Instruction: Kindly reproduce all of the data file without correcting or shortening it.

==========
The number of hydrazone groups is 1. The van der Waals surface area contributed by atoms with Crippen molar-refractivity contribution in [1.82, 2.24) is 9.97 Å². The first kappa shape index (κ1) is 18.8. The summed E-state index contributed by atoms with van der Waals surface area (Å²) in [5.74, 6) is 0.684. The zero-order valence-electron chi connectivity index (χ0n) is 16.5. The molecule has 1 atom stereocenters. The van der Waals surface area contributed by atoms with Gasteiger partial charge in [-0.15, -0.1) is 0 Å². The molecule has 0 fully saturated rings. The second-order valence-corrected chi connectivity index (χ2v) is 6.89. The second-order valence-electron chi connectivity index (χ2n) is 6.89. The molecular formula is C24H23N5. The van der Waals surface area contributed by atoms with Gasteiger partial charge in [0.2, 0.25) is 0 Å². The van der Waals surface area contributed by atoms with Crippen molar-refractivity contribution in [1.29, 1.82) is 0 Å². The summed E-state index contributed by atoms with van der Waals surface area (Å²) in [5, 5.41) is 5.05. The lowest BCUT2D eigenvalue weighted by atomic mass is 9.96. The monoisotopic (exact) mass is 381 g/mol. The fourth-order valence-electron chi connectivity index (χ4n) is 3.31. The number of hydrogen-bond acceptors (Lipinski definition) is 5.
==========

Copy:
The number of hydrazone groups is 1. The van der Waals surface area contributed by atoms with Crippen molar-refractivity contribution in [1.82, 2.24) is 9.97 Å². The first kappa shape index (κ1) is 18.8. The summed E-state index contributed by atoms with van der Waals surface area (Å²) in [5.74, 6) is 0.684. The zero-order valence-electron chi connectivity index (χ0n) is 16.5. The molecule has 1 atom stereocenters. The van der Waals surface area contributed by atoms with Gasteiger partial charge in [-0.15, -0.1) is 0 Å². The molecule has 0 fully saturated rings. The second-order valence-corrected chi connectivity index (χ2v) is 6.89. The second-order valence-electron chi connectivity index (χ2n) is 6.89. The molecular formula is C24H23N5. The van der Waals surface area contributed by atoms with Gasteiger partial charge in [0.2, 0.25) is 0 Å². The van der Waals surface area contributed by atoms with Crippen molar-refractivity contribution in [1.29, 1.82) is 0 Å². The summed E-state index contributed by atoms with van der Waals surface area (Å²) in [5, 5.41) is 5.05. The lowest BCUT2D eigenvalue weighted by atomic mass is 9.96. The monoisotopic (exact) mass is 381 g/mol. The fourth-order valence-electron chi connectivity index (χ4n) is 3.31. The number of hydrogen-bond acceptors (Lipinski definition) is 5.